MENA Private Equity poised to pick up many well-managed but cash-strapped firmsPress Release24 Jun 2009 10:23 am
DIFC Authority seminar reveals global financial crisis has opened up opportunities but also forced PE Firms to develop portfolio management capabilities
Industry experts indicate that the global financial crisis would present opportunities for private equity and venture capital firms in the region.
Speaking at the fifth edition of the DIFC Knowledge Series, experts were united in their view that private equity and venture capitalists are poised on the threshold of a period of expansion and acquisitions owing to the availability of many well-managed but cash-strapped companies across the Middle East and North Africa (MENA) region.
The workshop entitled 'Private Equity in the MENA Region' was organised by the Dubai International Financial Centre Authority (DIFCA) as part of an on-going effort to generate debate and discussion on issues of major consequence to the regional financial world.
It attracted an impressive list of experts, ; including; Paul Koster, Chief Executive of Dubai Financial Services Authority (DFSA); Tamer Bazzari, Chief Executive Officer of Rasmala Investments; Vikas Papriwal, Partner, Private Equity and Sovereign Wealth Funds, KPMG; Achmed Al Shahrabani, Senior Vice-President, Abraaj Capital; Gavin Steel, Director, Capital Markets Group-Middle East, PricewaterhouseCoopers; Adrian Low, Partner, Finance and Project Group, DLA Piper; Michael Kidd - Executive Director, Swicorp Private Equity and Dr. Pablo Fetter, Member of the Gulf Venture Capital Association.
Abdulla Al Awar, Chief Executive Officer of DIFC Authority opened the seminar. Al Awar said Private Equity firms and Venture Capitalists are poised on the threshold of a period of expansion and acquisitions owing to the availability of many well-managed but cash-strapped companies across the Middle East and North Africa region
"Though the global financial crisis has transformed the Private Equity and Venture Capital landscape - as indeed it has done with the general financial landscape, creating an increasingly challenging environment - it has also thrown up many highly attractive opportunities for those industry players who have been prudent and still have investible surpluses," Al Awar pointed out.
"This is especially true in the MENA region in general and the Gulf area in particular, given that after a dip, new data is now projecting increased mergers and acquisitions (M&A) activity in the GCC led by the United Arab Emirates and the Kingdom of Saudi Arabia," said Al Awar.
"Private equity in MENA has been all about buying companies using lots of debt and making healthy returns as relative valuations in the stock market consistently improve. The involvement of the private equity investor has been limited to board representation with little value add in the underlying business." Said Bazzari. "As the credit market has dried up and the direction of regional stock markets becomes less certain, the approach for the next few years will be all about operational improvements and expansion of the acquired business. Its about Private Equity investors getting down to business and rolling up their sleeves." commented Bazzari.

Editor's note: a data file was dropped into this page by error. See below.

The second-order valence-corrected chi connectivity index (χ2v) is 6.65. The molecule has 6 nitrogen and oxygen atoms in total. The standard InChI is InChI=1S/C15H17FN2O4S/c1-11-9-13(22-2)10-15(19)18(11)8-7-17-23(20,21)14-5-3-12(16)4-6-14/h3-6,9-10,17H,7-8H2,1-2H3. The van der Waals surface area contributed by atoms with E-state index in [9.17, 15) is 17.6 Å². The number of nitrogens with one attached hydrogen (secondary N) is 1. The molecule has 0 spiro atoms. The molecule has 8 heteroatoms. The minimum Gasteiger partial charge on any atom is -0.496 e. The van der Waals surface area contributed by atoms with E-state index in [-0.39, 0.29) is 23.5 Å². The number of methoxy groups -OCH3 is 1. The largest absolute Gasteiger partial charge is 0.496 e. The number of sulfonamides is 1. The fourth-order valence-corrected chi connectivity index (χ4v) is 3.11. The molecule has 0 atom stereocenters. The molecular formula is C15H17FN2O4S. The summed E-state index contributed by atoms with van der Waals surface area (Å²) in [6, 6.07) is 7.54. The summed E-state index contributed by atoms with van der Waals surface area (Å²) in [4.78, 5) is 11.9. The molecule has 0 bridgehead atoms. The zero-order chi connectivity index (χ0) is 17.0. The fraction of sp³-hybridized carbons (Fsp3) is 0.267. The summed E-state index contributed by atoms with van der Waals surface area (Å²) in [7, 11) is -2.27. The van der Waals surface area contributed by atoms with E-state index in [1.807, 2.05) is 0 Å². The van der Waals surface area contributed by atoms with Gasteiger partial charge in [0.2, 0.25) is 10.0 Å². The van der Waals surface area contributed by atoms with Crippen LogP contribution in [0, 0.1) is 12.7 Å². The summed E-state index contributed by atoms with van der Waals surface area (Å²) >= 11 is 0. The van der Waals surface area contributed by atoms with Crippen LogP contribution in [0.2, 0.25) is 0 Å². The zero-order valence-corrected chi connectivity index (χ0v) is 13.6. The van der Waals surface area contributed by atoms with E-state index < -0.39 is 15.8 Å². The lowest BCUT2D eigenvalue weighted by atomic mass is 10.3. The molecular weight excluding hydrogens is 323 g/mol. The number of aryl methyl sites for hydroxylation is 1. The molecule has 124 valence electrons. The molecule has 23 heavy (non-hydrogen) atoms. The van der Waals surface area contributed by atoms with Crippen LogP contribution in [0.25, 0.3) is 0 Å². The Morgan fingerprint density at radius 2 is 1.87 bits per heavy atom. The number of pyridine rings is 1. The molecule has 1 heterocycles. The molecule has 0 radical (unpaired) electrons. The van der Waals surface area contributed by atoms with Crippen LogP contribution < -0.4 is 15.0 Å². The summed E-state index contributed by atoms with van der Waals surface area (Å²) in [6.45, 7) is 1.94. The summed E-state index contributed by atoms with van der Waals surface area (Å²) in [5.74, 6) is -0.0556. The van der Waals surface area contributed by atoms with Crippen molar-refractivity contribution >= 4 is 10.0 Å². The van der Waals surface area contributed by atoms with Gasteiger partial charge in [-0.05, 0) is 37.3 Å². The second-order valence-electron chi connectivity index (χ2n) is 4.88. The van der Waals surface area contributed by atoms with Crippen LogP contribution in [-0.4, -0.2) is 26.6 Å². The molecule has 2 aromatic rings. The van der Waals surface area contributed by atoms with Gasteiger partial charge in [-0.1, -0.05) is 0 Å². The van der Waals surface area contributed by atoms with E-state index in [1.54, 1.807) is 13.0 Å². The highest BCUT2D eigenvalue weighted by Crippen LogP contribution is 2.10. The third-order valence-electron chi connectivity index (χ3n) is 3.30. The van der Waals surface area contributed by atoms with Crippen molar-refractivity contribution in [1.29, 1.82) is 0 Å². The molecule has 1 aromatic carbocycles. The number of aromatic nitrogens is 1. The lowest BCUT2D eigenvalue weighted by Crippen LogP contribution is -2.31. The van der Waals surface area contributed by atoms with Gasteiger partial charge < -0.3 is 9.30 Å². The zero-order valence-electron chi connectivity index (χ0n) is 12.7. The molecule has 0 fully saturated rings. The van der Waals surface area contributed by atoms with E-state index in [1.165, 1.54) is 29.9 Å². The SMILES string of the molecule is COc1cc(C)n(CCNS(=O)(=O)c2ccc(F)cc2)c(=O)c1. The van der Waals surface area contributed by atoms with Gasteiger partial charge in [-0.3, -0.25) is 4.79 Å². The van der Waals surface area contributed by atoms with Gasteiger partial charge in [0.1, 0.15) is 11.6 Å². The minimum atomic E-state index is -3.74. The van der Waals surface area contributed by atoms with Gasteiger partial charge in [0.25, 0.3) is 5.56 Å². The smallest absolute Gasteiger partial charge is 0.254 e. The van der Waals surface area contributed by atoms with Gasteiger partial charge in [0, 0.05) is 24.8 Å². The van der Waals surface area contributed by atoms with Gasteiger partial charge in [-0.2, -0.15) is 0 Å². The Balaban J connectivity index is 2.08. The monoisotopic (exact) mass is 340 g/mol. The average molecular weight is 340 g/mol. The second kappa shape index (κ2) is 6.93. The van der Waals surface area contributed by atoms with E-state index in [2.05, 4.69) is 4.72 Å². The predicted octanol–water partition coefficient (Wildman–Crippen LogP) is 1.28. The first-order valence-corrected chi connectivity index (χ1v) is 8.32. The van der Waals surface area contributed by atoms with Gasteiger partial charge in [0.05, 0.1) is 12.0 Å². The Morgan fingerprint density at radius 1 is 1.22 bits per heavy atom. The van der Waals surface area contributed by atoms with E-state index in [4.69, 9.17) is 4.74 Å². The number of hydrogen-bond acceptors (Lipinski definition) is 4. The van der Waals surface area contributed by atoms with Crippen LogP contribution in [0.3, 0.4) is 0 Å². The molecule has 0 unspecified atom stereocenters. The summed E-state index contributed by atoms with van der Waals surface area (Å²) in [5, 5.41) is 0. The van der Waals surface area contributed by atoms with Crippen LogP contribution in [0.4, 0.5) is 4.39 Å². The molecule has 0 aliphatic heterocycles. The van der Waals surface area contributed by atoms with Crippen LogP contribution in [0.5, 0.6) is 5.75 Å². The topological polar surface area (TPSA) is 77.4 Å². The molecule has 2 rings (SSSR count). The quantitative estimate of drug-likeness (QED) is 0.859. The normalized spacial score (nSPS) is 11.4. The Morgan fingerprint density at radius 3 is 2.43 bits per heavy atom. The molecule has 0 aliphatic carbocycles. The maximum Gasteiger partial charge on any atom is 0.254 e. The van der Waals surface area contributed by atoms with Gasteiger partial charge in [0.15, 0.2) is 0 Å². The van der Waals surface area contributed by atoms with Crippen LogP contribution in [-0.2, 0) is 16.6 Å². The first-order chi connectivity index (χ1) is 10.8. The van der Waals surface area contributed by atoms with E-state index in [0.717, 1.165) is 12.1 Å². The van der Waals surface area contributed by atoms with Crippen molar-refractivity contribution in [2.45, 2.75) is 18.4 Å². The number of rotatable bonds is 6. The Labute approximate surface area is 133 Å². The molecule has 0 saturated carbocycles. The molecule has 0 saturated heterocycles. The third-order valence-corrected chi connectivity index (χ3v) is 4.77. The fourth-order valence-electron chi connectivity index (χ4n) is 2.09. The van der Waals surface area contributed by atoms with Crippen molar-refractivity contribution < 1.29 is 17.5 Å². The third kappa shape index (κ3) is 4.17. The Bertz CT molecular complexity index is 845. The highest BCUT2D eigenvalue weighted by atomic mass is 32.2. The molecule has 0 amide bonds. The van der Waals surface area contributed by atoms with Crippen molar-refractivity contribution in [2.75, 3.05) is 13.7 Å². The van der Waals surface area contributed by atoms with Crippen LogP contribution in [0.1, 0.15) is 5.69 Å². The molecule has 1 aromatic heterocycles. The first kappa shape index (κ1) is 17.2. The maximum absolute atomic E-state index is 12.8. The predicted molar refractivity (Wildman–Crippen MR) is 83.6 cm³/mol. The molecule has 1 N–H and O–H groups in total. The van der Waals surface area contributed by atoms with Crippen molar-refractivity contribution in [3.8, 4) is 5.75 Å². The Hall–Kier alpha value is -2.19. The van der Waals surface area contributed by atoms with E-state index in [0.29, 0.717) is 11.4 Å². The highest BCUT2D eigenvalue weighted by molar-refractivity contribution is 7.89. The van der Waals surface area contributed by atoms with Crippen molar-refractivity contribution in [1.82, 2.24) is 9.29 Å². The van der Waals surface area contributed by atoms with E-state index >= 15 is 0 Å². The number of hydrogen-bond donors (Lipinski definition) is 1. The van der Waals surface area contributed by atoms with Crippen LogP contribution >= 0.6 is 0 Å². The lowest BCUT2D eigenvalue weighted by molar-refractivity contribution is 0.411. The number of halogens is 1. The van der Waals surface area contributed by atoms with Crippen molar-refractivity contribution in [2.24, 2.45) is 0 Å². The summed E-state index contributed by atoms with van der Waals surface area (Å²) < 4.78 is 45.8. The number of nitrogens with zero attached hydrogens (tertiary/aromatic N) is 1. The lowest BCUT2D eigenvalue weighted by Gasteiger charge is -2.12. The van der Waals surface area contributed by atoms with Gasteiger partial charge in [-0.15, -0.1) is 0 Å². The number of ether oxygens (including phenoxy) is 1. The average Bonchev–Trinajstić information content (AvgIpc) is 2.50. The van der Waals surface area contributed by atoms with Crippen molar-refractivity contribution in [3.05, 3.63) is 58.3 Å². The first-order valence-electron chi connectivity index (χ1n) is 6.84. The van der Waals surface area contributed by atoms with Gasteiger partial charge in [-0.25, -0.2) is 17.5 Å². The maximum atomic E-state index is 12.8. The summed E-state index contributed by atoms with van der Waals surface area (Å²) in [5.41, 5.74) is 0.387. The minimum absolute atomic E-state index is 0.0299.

Vikas Papriwal, Partner, Private Equity and Sovereign Wealth Funds, KPMG stated that a significant amount of dry power exists. However, this is likely to flow into private equity firms that have shown an ability to conduct robust due diligences and understand the operational levers available including developing a solid 100 day plan before acquiring the company and implementing these post acquisition "We are likely to see an increase in bolt on to existing portfolio companies as well as an increase in equity stakes especially in defensive sectors."
"With an increase in investment holding timeframes due to scarcity of attractive exit options at present, the focus for many private equity firms is now on the workout of their existing portfolio companies - with operational improvements, debt restructuring and working capital management at the core. Discretionary spending is being restricted, including expansionary capital expenditure, and business plan timelines are being reassessed as entities look to weather the storm." stated Papriwal.
Globally, private equity has been impacted. The crisis has exposed the dangers of excessive leverage and overly complex structures. Investments by private equity firms hit a new low of US $12.8 billion in the first quarter 2009, down 75 per cent from the first quarter of 2008 and in contrast to the record $177 billion invested in the final quarter of 2007.
Experts at the DIFC Knowledge Series 5 seminar agreed about the less severe impact of the global crisis in MENA. They pointed out that breakdowns by regions suggest that the US will be hardest hit, while the Middle East will remain the most resilient, with an increase in dollar volume.
This is projected to pick up speed in the last quarter of 2009 as with bank funding freezing up, valuations have come down and there are now some rich pickings at very attractive prices available in the MENA region and beyond.
Dr. Pablo Fetter, Member of the Gulf Venture Capital Association, was the Moderator for an interactive panel discussion which featured Michael Kidd, Gavin Steel, Tamer Bazzari and Vikas Papriwal.